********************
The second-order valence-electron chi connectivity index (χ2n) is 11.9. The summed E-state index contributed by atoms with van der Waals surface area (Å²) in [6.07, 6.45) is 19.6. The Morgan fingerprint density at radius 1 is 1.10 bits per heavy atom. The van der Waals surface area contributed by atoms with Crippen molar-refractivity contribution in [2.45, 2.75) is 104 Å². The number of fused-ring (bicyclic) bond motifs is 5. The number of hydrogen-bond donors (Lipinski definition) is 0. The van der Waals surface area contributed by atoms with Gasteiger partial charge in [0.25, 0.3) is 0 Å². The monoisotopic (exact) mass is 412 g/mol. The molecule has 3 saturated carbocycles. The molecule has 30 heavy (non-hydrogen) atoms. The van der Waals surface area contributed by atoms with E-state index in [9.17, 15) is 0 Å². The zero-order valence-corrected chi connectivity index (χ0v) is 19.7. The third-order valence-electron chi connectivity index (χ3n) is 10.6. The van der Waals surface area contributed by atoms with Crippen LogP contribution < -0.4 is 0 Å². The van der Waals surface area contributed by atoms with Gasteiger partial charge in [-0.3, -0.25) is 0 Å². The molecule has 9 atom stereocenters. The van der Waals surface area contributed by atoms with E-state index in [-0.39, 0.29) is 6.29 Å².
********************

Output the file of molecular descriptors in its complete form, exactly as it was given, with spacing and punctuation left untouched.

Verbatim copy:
The second-order valence-electron chi connectivity index (χ2n) is 11.9. The summed E-state index contributed by atoms with van der Waals surface area (Å²) in [6.07, 6.45) is 19.6. The Morgan fingerprint density at radius 1 is 1.10 bits per heavy atom. The van der Waals surface area contributed by atoms with Crippen molar-refractivity contribution in [2.45, 2.75) is 104 Å². The number of fused-ring (bicyclic) bond motifs is 5. The number of hydrogen-bond donors (Lipinski definition) is 0. The van der Waals surface area contributed by atoms with Gasteiger partial charge in [0.25, 0.3) is 0 Å². The monoisotopic (exact) mass is 412 g/mol. The molecule has 3 saturated carbocycles. The molecule has 30 heavy (non-hydrogen) atoms. The van der Waals surface area contributed by atoms with E-state index in [9.17, 15) is 0 Å². The zero-order valence-corrected chi connectivity index (χ0v) is 19.7. The third-order valence-electron chi connectivity index (χ3n) is 10.6. The van der Waals surface area contributed by atoms with Crippen LogP contribution < -0.4 is 0 Å². The van der Waals surface area contributed by atoms with Gasteiger partial charge in [-0.3, -0.25) is 0 Å². The molecule has 9 atom stereocenters. The van der Waals surface area contributed by atoms with E-state index in [-0.39, 0.29) is 6.29 Å².